TOKYO — "Bobbeeee!" They recognize him wherever he goes. Even out of uniform -- no ball cap, no big No. 2 on his back -- everyone in Tokyo seems to know who Bobby Valentine is.
"Bobbeeee!" They shout and try to shake his hand (he hates that) or take his picture with their cellphone cameras.
Having Bobby Valentine on your cellphone is a very cool thing in Japan right now.
Always popular, Valentine has become an even bigger star in the week since his Chiba Lotte Marines, the team from the Tokyo 'burbs and the standing joke of Japanese baseball, defied the usual skeptics and socked their way to the club's first championship in 31 years.
"Bobby Magic," the media here call it. "Bobby's Family" read the newspaper headline under the team's victory photo after they swept the Hanshin Tigers from Osaka in four games to win the Japan Series. If people have heard the speculation that Valentine may leave Japan to manage the Dodgers, no one is going to be rude enough to ask him if it's true.
Tokyo is Bobby's Town.
Take the crowd in Shibuya on Friday evening, the neon glowing over one of Tokyo's hippest and busiest neighborhoods. Valentine is standing at Shibuya's famous intersection with three buddies from college days who came over to see the final series -- "the Goons," he calls them affectionately -- when a murmur begins to surf the crowd.
"Is it Bobby?" people ask, and suddenly he and his friends are surrounded, like a milestone home-run ball that has landed in the bleachers. Ten, 20, 50 people with more coming, all thrusting cellphones into his face until finally Valentine calls a halt and strides away.
He leads the Goons across the intersection and into a pachinko parlor, the Japanese gambling arcades that are a cross between slots and pinball. People sit at machines, transfixed, as thousands of tiny steel balls tumble about in a deafening rattle. They look as if their fate is in those balls. But an old woman recognizes Valentine and abandons her post at the machine to ask for an autograph.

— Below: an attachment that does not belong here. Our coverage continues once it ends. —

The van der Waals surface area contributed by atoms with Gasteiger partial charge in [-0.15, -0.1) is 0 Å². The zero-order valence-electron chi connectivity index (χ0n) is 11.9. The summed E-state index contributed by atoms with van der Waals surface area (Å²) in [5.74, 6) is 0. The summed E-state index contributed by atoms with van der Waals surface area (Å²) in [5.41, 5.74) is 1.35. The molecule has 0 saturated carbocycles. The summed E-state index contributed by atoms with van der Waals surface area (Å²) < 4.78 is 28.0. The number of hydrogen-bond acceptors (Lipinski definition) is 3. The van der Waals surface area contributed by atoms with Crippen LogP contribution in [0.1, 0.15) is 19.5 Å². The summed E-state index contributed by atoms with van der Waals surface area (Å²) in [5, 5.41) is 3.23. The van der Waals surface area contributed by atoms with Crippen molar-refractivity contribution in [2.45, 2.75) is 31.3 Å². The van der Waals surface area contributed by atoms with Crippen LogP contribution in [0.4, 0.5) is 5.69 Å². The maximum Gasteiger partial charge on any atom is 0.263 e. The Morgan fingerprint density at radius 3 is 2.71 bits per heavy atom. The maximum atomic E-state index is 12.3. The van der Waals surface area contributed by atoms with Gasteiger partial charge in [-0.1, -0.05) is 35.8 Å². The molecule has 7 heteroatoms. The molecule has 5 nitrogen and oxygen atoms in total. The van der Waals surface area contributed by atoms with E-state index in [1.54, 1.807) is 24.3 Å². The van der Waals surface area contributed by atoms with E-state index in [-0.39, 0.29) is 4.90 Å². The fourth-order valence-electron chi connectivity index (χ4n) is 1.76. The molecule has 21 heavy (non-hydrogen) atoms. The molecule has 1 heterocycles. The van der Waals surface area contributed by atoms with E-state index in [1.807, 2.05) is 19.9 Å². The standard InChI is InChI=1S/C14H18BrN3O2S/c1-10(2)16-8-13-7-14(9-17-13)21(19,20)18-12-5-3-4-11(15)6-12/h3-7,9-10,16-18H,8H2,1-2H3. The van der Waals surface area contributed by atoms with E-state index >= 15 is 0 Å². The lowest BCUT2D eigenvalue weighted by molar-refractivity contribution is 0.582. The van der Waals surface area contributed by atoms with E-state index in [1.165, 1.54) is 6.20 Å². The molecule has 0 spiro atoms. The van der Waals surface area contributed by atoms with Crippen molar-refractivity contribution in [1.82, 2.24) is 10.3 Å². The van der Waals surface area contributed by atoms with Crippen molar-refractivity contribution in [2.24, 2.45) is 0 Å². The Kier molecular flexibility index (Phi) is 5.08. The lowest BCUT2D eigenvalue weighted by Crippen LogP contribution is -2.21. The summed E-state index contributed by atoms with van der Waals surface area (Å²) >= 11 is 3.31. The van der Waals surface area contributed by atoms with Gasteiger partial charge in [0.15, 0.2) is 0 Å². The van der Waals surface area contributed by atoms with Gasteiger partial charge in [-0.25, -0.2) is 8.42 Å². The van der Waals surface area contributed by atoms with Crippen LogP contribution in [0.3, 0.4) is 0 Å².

When Valentine steps toward her, he accidentally kicks over a bucket of pachinko balls. Thousands of the tiny steel balls roll down the aisles and scatter under machines.
"It's OK, it's OK, Bobby," says the owner, rushing up to soothe him. She doesn't want Valentine to be upset. Staff members grab brooms. The Americans escape into the neon night.
Suddenly the owner is chasing after them. "Bobby!" she shouts. He left without giving her an autograph. "Arigato" -- thank you -- Valentine says as he bows and signs. She's over the moon.
Yep. This is Bobby's Town.
Understanding Bobby Valentine's place in Japan -- and what success in Japanese baseball means to him -- is essential to understanding why leaving here would be a tougher call than anyone in L.A. could imagine, should the Dodgers make an offer.
Valentine back in Dodger blue? A reunion with Tommy Lasorda, his long-ago minor league manager and mentor? What's to hesitate on? Why be coy?
"I'm not kidding anybody, I think it would be great to manage the Dodgers," Valentine says as he drives home after recording a postseason interview for Japanese TV. "Especially when Tommy's still alive, especially when I still have this great energy to get around that city.
"If they're sure I'm the guy they need, that there's a fit, it might happen to be the right thing."
Whether the Dodgers can afford Valentine might be another matter.
According to a source close to the Marines, Valentine made $2.95 million this year, maxing out on his bonuses, in the second year of a three-year contract. Incentives in Japan can be linked to anything, unlike in major league ball, so a new contract for Valentine could be structured around bonuses for victories above a specified number, each round of playoffs or other team accomplishments.
It's expected that he will be offered a three-year extension worth $4 million a year, plus incentives, as a starting point, with the understanding that it will rise during the negotiation process.
In any event, Valentine bristles at suggestions that Japan is baseball purgatory, a place he came to in order to get more games under his belt while waiting for a "real" opportunity in major league baseball to come his way. He sees himself as uniquely positioned to break down the provincial, chauvinistic instincts of baseball people on both sides of the Pacific.
These are two very different baseball cultures, he argues, each with its merits, each ignoring the best of the other at its peril. And if he leaves Japan, he worries that he'll be sending a signal that Japanese baseball is less significant than major league ball.
"Look," he says, "I have friends who have said, 'I know you can't wait to get back, I hope someone offers you a job.' And I wonder where I went wrong in my friendship for them not to understand. What is it that they don't get?"